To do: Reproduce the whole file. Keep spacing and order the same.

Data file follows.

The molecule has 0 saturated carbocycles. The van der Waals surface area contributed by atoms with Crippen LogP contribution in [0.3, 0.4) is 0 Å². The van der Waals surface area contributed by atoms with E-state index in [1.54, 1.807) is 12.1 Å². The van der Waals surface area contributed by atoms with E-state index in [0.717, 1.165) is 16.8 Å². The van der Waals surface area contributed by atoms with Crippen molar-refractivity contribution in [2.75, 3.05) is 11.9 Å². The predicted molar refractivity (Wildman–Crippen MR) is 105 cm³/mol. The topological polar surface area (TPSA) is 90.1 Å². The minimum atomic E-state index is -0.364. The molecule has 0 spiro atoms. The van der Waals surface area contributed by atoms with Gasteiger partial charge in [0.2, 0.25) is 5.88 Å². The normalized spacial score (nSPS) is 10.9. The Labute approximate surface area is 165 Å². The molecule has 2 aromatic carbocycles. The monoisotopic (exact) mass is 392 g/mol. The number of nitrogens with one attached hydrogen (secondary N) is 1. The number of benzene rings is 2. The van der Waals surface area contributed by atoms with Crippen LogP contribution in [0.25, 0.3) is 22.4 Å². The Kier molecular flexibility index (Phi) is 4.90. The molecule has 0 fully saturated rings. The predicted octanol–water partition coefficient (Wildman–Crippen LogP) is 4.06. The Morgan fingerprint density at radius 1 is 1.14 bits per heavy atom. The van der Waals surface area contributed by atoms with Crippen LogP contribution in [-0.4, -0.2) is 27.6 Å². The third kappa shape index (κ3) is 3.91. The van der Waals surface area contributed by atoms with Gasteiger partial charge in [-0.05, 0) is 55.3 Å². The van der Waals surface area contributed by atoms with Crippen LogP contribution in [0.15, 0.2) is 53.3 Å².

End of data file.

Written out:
The molecule has 0 saturated carbocycles. The van der Waals surface area contributed by atoms with Crippen LogP contribution in [0.3, 0.4) is 0 Å². The van der Waals surface area contributed by atoms with E-state index in [1.54, 1.807) is 12.1 Å². The van der Waals surface area contributed by atoms with E-state index in [0.717, 1.165) is 16.8 Å². The van der Waals surface area contributed by atoms with Crippen molar-refractivity contribution in [2.75, 3.05) is 11.9 Å². The predicted molar refractivity (Wildman–Crippen MR) is 105 cm³/mol. The topological polar surface area (TPSA) is 90.1 Å². The minimum atomic E-state index is -0.364. The molecule has 0 spiro atoms. The van der Waals surface area contributed by atoms with Gasteiger partial charge in [0.2, 0.25) is 5.88 Å². The normalized spacial score (nSPS) is 10.9. The Labute approximate surface area is 165 Å². The molecule has 2 aromatic carbocycles. The monoisotopic (exact) mass is 392 g/mol. The number of nitrogens with one attached hydrogen (secondary N) is 1. The number of benzene rings is 2. The van der Waals surface area contributed by atoms with Crippen LogP contribution in [0.25, 0.3) is 22.4 Å². The Kier molecular flexibility index (Phi) is 4.90. The molecule has 0 fully saturated rings. The predicted octanol–water partition coefficient (Wildman–Crippen LogP) is 4.06. The Morgan fingerprint density at radius 1 is 1.14 bits per heavy atom. The van der Waals surface area contributed by atoms with Crippen LogP contribution in [-0.4, -0.2) is 27.6 Å². The third kappa shape index (κ3) is 3.91. The van der Waals surface area contributed by atoms with Gasteiger partial charge in [-0.05, 0) is 55.3 Å². The van der Waals surface area contributed by atoms with Crippen LogP contribution in [0.15, 0.2) is 53.3 Å².